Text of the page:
Iraq's most lethal insurgent group appears to be facing a leadership crisis amid conflicting reports about the fate of its leader, Abu Musab al-Zarqawi (search), and whether a Saudi militant has been named to stand in for him.
Iraq's interior and defense ministers said Thursday they have information that al-Zarqawi has been wounded — apparent confirmation of recent rumors that the Jordanian-born terrorist leader of Al Qaeda in Iraq (search) was injured. But the officials said they did not know how severe the injury might be.
Meanwhile, a host of sometimes-dueling statements posted by militants on Web sites made it clear there could be confusion within the group itself — or perhaps even a leadership struggle — over al-Zarqawi's status.
None of the statements could be independently verified, but many of them were posted on a Web site known as a clearinghouse for al-Zarqawi, thus increasing their chances of being credible.
The first Internet statement, on Tuesday, claimed that al-Zarqawi had been wounded and asked Muslims to pray for him.
A second, on Thursday, signed in the name of Abu Doujanah al-Tunisi of the media committee of Al Qaeda in Iraq — an unfamiliar name from past statements — said an interim leader had been appointed to stand in for al-Zarqawi because of his injury.
The statement said the new leader would be Abu Hafs al-Gerni (search), "deputy of the holy warriors."
Then a third Web posting, later Thursday, disputed the claim that a deputy had been appointed. That statement was posted in the name of the person who usually handles the group's Web site claims, Abu Maysara al-Iraqi (search).
The authenticity of none of the statements could be verified.
But the back-and-forth on the same Web site, known as a clearinghouse of Islamic militant material, could be a sign of confusion or even political competition within Al Qaeda of Iraq.
It follows speculation about al-Zarqawi that has been unusual in size and scope.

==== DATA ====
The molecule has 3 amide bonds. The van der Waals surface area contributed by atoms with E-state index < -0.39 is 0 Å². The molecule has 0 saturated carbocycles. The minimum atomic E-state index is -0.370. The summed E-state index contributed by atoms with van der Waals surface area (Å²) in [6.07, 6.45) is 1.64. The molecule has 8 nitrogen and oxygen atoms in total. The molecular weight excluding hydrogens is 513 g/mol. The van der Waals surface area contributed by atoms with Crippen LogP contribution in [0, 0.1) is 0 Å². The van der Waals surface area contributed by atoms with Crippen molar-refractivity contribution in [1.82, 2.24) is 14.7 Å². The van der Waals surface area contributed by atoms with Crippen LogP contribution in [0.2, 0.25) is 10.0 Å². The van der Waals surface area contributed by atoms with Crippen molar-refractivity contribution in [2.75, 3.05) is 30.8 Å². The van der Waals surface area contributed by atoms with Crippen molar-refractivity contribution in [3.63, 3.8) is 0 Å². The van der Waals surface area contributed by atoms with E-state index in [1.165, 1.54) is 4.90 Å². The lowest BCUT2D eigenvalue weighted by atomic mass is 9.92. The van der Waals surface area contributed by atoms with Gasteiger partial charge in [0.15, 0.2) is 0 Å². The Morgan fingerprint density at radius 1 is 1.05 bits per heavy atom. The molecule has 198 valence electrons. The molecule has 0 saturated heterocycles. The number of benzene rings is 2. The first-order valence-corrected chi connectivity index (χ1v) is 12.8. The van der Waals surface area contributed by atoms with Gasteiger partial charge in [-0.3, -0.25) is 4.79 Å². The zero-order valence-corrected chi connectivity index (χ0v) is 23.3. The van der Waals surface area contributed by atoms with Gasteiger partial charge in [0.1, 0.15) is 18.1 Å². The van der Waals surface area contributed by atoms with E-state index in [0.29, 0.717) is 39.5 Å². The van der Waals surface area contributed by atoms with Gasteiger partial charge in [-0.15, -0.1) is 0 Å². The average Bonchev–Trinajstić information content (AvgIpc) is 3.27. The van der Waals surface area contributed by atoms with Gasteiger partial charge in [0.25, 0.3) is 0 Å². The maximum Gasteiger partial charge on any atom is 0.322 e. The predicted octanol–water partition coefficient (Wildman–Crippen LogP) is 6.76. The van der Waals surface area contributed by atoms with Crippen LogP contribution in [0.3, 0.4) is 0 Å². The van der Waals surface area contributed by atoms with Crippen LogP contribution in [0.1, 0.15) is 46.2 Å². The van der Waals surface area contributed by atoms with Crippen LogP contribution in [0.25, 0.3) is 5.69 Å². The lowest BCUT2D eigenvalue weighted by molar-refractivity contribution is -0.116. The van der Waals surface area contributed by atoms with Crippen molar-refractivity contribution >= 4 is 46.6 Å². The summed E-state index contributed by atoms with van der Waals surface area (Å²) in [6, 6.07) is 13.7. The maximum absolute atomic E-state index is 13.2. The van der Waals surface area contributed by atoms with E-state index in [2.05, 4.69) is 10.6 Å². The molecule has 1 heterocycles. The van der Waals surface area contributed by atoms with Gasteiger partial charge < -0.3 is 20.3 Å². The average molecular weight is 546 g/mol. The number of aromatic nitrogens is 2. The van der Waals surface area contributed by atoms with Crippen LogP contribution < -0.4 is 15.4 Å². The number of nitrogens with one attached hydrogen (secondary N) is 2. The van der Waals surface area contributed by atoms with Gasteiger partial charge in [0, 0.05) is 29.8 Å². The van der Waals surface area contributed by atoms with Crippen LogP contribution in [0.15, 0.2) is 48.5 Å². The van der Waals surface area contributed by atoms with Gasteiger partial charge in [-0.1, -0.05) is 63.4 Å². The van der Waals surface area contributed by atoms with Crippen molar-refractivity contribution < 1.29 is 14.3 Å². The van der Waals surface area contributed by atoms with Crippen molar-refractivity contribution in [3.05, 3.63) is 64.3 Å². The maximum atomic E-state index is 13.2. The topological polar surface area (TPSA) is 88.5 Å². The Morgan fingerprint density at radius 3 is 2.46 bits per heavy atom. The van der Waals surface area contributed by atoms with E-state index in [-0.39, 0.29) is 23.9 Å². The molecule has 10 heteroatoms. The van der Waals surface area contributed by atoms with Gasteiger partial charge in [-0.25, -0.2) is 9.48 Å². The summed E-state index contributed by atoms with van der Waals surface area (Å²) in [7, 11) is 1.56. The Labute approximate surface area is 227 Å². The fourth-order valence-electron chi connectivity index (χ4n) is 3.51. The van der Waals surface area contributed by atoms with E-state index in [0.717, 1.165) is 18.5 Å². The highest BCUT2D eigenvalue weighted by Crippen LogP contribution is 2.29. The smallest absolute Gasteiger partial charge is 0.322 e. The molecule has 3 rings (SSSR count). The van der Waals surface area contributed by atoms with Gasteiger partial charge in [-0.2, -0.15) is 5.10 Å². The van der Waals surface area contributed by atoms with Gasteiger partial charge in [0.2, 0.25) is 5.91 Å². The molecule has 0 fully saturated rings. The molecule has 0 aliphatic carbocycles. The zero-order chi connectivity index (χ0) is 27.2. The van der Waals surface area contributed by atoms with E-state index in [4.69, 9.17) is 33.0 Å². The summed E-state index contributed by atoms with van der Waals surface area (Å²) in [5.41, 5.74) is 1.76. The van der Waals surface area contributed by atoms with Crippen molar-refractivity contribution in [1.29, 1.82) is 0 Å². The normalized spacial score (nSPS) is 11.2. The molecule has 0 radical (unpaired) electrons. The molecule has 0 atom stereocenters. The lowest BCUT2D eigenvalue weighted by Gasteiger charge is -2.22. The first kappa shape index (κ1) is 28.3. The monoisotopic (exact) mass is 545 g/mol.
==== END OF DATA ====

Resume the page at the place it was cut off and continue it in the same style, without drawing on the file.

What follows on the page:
On Thursday, Interior Minister Bayan Jabr said during a news conference: "We are not sure whether he is dead or not but we are sure that he is injured."
Iraqi Defense Minister Saadoun al-Duleimi also said al-Zarqawi had been wounded. When asked how he knew, he said: "It is my job."
Al Hayat, a respected pan-Arab newspaper, reported Thursday that several candidates were jockeying to succeed al-Zarqawi, none of whom it identified as al-Gerni. But one candidate the paper did name was Abu Maysara al-Iraqi — the man who issued Thursday's denial that a deputy had been appointed.
Al Hayat quoted multiple unidentified sources, saying that sources in Jordan close to al-Zarqawi, including a former Iraqi officer, told the newspaper that Abu Maysara al-Iraqi and Abu al-Dardaa al-Iraqi, an Al Qaeda operative in Baghdad, were two potential successors.
Thursday's first statement said al-Gerni "was known for carrying out the hardest operations, and our sheik would choose him and his group for the tough operations."
Middle East experts on Islamic militants told The Associated Press that al-Gerni is a Saudi who has been al-Zarqawi's military adviser and is the emir, or prince — as senior commanders are called — of the military committee of Al Qaeda in Iraq.
The two experts spoke on condition they not be further identified.
An aide to Abdul Aziz Al-Hakim, head of Iraq's largest political party, the Supreme Council for the Islamic Revolution in Iraq (search), said al-Gerni was a non-Iraqi and a key lieutenant to al-Zarqawi.
"We are not sure 100 percent that al-Zarqawi is dead, and we can't consider this step as a confirmation for his killing," said Haitham al-Hussaini, director of al-Hakim's office.
"According to our intelligence, this al-Gerni is well known to us as one of al-Zarqawi's top aides in Iraq who has an Arab nationality," al-Hussaini said without elaborating on which country al-Gerni came from.